Likkutei Sichos Dictionary

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Parshah pl. parshiot: lit 'section' 1. A paragraph in the written Torah according to the Masoretic text. These parshiot are either "open" (followed by a blank space which extends to the end of the line) or "closed" (followed by a blank space equal to the width of nine letters). 2. A parshah is also a sidrah ("order") one of the fifty-four sections into which the Five Books of Moses are divided for the purpose of reading one of them in the synagogue each Shabbat. Thus, the entire Torah is read in full in the course of a year (it is sometimes necessary to read two on the same Sabbath). The parshiot are known by one or two of their opening words.

Pardes “orchard": acronym for four levels of Torah study Pardes is an acronym for the four levels of interpreting a Torah text "peshat," the simple meaning of the text; "remez," the hints and allusions within the text; "derush," the derivative implications of the text arrived at by way of hermeneutic rules; and sod, the symbolic and esoteric meaning of the text.

Parsah: a measure of distance equivalent to approximately 4.348 kilometers.

Parshas...: Referring to the Parshah of a certain Shabbos or festive occasion. portion of the Torah read publicly each week

Partzuf ("personae" or "profile"; pl. partzufim): A partzuf is the third and final stage in the development of a sefirah, in which it metamorphoses from a tenfold articulation of sub-sefirot into a human-like figure possessing the full set of intellectual and emotional powers. As such, it may thus interact with the other partzufim (which could not occur before this transformation). This stage of development constitutes the transition from Tohu to Tikun or from Nekudim toBerudim, (also see Olam Ha'Atzilut, "The World of Emanation").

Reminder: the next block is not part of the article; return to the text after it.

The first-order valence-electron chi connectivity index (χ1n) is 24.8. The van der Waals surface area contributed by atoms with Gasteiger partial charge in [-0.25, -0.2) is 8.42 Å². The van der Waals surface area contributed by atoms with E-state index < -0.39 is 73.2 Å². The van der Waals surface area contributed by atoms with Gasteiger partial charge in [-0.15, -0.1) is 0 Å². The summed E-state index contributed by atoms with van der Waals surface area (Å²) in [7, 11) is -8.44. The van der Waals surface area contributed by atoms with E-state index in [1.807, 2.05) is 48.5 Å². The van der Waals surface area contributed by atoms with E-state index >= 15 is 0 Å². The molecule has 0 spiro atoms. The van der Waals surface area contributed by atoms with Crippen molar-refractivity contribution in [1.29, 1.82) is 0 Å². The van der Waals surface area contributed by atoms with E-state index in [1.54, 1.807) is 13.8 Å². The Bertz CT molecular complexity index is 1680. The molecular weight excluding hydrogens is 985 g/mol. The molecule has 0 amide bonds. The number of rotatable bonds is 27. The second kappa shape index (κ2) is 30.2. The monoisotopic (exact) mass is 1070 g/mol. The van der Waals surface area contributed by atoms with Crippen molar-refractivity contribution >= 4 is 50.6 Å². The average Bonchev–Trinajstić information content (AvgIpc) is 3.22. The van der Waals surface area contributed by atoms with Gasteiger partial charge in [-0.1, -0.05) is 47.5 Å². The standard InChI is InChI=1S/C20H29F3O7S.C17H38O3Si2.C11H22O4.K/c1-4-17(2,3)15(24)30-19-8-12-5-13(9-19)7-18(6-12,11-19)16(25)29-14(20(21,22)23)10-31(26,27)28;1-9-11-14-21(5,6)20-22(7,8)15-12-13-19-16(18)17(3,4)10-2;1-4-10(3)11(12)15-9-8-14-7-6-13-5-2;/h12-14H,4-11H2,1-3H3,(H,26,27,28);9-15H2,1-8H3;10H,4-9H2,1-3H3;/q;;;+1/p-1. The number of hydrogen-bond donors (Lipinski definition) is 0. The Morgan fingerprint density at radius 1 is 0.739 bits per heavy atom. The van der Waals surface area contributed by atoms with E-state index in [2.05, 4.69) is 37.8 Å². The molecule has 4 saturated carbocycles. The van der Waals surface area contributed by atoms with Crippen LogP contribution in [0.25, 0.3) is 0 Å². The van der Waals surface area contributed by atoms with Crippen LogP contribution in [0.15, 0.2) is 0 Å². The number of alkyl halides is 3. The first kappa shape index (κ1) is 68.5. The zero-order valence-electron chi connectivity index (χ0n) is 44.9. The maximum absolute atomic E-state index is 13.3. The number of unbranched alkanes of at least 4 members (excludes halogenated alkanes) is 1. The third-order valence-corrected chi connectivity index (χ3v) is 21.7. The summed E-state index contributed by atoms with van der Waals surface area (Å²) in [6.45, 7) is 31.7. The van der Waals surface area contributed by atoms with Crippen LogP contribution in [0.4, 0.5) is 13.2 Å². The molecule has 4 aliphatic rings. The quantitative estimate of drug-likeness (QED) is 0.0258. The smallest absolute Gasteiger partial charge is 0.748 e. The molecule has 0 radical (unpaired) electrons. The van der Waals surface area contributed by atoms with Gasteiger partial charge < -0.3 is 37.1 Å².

Pashtus: In simplicity, reaonsonably

Passover Seder: The ceremonial meal on the first two nights of Passover.

Passover: First of the three major annual Jewish Festivals. Celebrates the liberation of the Jewish people from Egyptian bondage over 3000 years ago. Usually occurs in April.

Payyut: A type of prayer similar to a poem said on Jewish holidays

Peah: Tractate of the Mishnah

Pei: The 17th letter of the Hebrew alphabet.

Perek Shirah - The Chapter of Song:  A Midrash composed of the various verses sung by each element in Creation.

Periah ("peel back"): The second phase of the rite of circumcision, in which the membrane is peeled back after the foreskin has been cut off. Seemetzitzah, milah.

Pesach ("Passover"): The seven-day festival (eight days in the Diaspora) commemorating the liberation of the Jewish People from Egyptian slavery.

Pesach Sheini ("Second Passover"): The festival of the Second Passover (Pesach Sheini) by persons unable to celebrate Passover

Pesachim: Tractate of the Talmud

Pshuto Shel Mikra: The simple or plain understanding of the verse, the basis of Rashi's commentary

Pilishtim: Hebrew for Philistines

Pilpul (pilpulim): Method of learning which involves hair-splitting logic.

Pirkei Avot "Chapters of the Fathers"the popular name for the Mishnaic collection referred to as Avot Fathers containing statements of ethical wisdom conveyed by various Talmudic Sages.

Pleasure (Ta'anug): 1. "Pleasure" 2. A spiritual state associated in particular with the second head of the keter.

In Pluge:  (אין פלוג) - in actuality 

Pnimiyus/Pnimiyut: The innermost, mystical dimension of the Torah, concept or deed

Pnimiyus HaTorah: The innermost, mystical dimension of the Torah; cf. nistar.

Posek, pl. Poskim: Decisors; Rabbis whose legal decisions are authoritative.

Poskah Zehumtan:  (פסקה זוהמתן ) :  The (moral) contamination injected by the Snake at the Sin of the Tree of                              Knowledge ceased (at Matan Torah), but returned at the Sin of the Calf. (Tal. Shabbat 146a)

Pruta: The smallest halachically valid coin. Equal in value to one-fortieth of a gram of silver. Today approximately one U.S. penny.

Pshat: The plain meaning (e.g.) of a Scriptural passage.

Purim: lit. "lots" Oone-day festival falling on 14 Adar and commemorating the miraculous salvation of the Jews of the Persian Empire in the 4th cent. B.C.E.

Pushka (Yid.): box for charity